Thursday, October 28, 2010

Funimation's New Release Format

Funimation has decided to return to offering collector editions for anime titles starting in January, which will include a rigid box and a premium item. These premium editions will be available for the FIRST PRESSING ONLY and cost US$5 more than the regular editions that will be a plain cardstock box, slim case DVDs, and no premium item.

The first batch of premium first pressings include:

Black Butler Season 1 Part 1 DVD Collection (Eps #1-12)
Premium Item: TBA

Phantom: Requiem for the Phantom DVD Collection #1 (Eps #1-13)
Premium Item: A bullet chain necklace

Sacred Blacksmith Complete Collection DVD Boxed Set (Eps #1-12)
Premium Item: 32-page art booklet with centerfold

The two editions will be created for complete 13-episode series releases and for the "Part 1" of two-part (24 or 26 episode) series releases.

We will be shipping the new premium sets to all customers who pre-order these titles, and then whatever we have leftover until they are sold out, at which time we will switch to the standard editions at the slightly lower price, but we won't be offering the standard editions for sale until the premium edition is sold out.

In addition to the new premium sets, Funi will launch a new line for its anime titles called "Anime Classics." This will become their other 'end of life' label and will take it's place beside their S.A.V.E. edition economy sets as the final and last stage release version of a series. The first title under this label will be the Gantz boxed set being released in January.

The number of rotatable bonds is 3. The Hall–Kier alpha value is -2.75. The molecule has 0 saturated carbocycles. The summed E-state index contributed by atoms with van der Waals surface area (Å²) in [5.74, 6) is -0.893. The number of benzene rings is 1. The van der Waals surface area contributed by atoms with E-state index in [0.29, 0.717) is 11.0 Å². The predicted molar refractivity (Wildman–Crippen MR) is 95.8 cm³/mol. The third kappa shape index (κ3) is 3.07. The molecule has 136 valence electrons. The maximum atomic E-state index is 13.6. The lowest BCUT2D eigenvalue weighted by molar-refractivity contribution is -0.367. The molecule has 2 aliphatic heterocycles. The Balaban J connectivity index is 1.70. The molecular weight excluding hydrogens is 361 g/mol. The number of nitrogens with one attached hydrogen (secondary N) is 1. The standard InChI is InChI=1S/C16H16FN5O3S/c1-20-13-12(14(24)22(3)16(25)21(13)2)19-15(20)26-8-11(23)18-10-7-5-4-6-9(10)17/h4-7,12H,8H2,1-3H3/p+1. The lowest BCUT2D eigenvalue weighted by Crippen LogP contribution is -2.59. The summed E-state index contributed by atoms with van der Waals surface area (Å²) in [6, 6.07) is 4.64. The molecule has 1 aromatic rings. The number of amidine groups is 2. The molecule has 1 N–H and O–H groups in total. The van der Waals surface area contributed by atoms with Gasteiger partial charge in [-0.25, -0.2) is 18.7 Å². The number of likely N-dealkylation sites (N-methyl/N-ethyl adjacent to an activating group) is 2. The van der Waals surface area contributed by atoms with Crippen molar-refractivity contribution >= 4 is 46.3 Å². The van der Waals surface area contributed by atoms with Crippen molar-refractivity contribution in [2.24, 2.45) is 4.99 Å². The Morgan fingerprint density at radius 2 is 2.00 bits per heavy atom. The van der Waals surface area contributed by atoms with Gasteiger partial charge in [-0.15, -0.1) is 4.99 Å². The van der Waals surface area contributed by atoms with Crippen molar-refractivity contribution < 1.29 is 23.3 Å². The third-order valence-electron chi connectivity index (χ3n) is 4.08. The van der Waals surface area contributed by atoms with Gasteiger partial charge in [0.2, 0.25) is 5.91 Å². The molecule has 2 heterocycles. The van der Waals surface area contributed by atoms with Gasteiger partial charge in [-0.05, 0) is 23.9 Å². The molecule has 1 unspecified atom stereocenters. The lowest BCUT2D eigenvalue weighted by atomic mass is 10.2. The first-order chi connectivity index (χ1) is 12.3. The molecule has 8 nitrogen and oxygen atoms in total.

rossalthor said...

I think NIS reminded everyone of what the consumer used to take for granted and now misses.

Ben said...

You know what I miss? Those big, bulky plastic cases that was used for boxed sets of various ADV and Bandai-licensed series back in the earlier part of the decade. You know, cases with fasteners that held on to the discs and didn't break so easily or require stacking discs on top of one another? At what point did we get stuck with paper cases and easily-breakable containers? (I'd guess around 2008.)

*Sigh!* I miss the good old days...

Robert said...

While Funi is trying to accomplish two things with these:

1) Bring some value back into DVD releases for collectors.

2) Increase up front margins and sell through volumes on these releases.

I'm glad they are doing it. The biggest complaint that I hear, well, maybe the second biggest, is about the current lack of quality in DVD packaging.